We just spotted cops roughly take down (repeated knees to the side by one of three cops on top of a man with his face to the ground) a suspected malefactor on a Markham Street sidewalk, just outside the chamber of commerce. A host of cops responded to the scene. After the alleged perp was cuffed and placed in the back of the cruiser, our team of reporters sidled up and asked what was going on. "You're about this close to obstruction," said one of LR's finest as the lead reporter, a middle-aged woman with a cast on her broken foot, was ordered to move along.
So there you have it. Asking an LR cop a question on a public right of way in broad daylight is obstruction of justice or, possibly more correctly, obstruction of government operations. Does it give you any cause to wonder what might happen on a mean, dark street in another part of town?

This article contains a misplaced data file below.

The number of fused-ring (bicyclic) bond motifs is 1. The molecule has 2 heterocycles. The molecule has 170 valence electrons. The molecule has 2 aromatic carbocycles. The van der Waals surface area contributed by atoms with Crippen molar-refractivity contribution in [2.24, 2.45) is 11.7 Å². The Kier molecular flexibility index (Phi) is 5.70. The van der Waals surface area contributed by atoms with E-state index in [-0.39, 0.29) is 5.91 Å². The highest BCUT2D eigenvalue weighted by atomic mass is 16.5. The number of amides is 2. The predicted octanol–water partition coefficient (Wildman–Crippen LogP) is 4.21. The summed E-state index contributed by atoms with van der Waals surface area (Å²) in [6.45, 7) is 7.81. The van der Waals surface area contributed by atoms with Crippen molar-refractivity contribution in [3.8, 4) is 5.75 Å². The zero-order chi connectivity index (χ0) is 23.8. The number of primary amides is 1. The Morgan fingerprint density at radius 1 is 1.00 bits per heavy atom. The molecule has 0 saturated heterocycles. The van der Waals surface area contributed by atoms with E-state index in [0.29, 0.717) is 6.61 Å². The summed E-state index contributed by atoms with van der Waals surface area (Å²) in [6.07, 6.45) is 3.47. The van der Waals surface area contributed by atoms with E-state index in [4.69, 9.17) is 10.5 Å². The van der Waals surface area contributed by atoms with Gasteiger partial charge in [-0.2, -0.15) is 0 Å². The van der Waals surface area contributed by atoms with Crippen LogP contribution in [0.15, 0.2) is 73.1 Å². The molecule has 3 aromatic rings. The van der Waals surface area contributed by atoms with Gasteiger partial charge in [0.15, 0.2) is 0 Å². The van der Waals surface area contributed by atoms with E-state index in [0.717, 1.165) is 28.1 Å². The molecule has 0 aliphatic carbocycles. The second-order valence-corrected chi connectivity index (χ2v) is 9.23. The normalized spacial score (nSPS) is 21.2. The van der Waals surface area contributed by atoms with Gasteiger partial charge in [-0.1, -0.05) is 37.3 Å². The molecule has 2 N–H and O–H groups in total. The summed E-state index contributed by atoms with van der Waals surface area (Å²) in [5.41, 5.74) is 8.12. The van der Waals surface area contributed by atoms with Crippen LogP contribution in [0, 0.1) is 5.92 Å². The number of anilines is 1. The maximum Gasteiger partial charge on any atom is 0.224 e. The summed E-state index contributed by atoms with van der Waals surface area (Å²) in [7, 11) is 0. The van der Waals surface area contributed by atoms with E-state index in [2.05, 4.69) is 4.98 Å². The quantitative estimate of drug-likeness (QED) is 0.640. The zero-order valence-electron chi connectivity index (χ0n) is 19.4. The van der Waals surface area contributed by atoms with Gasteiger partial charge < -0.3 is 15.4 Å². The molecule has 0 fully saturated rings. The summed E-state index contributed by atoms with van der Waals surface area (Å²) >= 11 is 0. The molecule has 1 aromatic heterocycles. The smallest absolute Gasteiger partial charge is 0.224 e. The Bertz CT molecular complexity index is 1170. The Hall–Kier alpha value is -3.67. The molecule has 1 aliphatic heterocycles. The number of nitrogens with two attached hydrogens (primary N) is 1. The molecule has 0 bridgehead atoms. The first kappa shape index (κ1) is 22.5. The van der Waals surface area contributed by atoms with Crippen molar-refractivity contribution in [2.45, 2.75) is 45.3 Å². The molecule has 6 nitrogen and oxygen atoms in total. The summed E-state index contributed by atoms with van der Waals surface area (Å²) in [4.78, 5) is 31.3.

UPDATE: Still waiting for the written report, but a police spokesperson said she expected the suspect, described as a homeless man, to be charged in this case with assaulting an officer. Details are not yet available on the nature of the assault or how it arose.
As for the police response to our questions, Officer Cassandra Davis said: "Our officers really don't feel comfortable answering questions from the media. Most of them don't like talking to reporters for one reason or another." Davis added that while an officer could ask a reporter to move if he or she was physically in the way during an arrest, reporters were allowed to ask questions. If the officers on scene don't care to answer the reporter's questions, Davis said that she hoped they would respectfully ask the reporter to contact the police information officer.
Sounds good to us.